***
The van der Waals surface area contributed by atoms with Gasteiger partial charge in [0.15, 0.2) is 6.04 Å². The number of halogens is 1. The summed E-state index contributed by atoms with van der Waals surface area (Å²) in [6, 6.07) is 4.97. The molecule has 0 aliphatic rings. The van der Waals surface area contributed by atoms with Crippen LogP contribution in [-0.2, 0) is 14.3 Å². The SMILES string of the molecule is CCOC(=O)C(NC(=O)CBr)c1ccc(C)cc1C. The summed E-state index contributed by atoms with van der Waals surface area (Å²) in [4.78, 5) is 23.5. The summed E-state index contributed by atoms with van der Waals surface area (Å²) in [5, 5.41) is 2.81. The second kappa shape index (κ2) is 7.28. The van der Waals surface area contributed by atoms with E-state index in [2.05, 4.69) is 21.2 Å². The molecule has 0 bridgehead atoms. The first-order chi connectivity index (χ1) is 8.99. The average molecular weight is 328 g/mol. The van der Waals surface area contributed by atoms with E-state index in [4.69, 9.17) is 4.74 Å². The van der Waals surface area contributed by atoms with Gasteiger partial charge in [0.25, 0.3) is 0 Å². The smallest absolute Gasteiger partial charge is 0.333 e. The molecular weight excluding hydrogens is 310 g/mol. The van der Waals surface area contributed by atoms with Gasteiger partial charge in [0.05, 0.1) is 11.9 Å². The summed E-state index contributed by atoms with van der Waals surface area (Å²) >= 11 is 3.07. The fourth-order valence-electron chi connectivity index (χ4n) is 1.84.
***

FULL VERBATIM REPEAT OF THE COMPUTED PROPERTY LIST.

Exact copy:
The van der Waals surface area contributed by atoms with Gasteiger partial charge in [0.15, 0.2) is 6.04 Å². The number of halogens is 1. The summed E-state index contributed by atoms with van der Waals surface area (Å²) in [6, 6.07) is 4.97. The molecule has 0 aliphatic rings. The van der Waals surface area contributed by atoms with Crippen LogP contribution in [-0.2, 0) is 14.3 Å². The SMILES string of the molecule is CCOC(=O)C(NC(=O)CBr)c1ccc(C)cc1C. The summed E-state index contributed by atoms with van der Waals surface area (Å²) in [4.78, 5) is 23.5. The summed E-state index contributed by atoms with van der Waals surface area (Å²) in [5, 5.41) is 2.81. The second kappa shape index (κ2) is 7.28. The van der Waals surface area contributed by atoms with E-state index in [2.05, 4.69) is 21.2 Å². The molecule has 0 bridgehead atoms. The first-order chi connectivity index (χ1) is 8.99. The average molecular weight is 328 g/mol. The van der Waals surface area contributed by atoms with E-state index in [4.69, 9.17) is 4.74 Å². The van der Waals surface area contributed by atoms with Gasteiger partial charge in [0.25, 0.3) is 0 Å². The smallest absolute Gasteiger partial charge is 0.333 e. The molecular weight excluding hydrogens is 310 g/mol. The van der Waals surface area contributed by atoms with Gasteiger partial charge in [0.05, 0.1) is 11.9 Å². The summed E-state index contributed by atoms with van der Waals surface area (Å²) >= 11 is 3.07. The fourth-order valence-electron chi connectivity index (χ4n) is 1.84.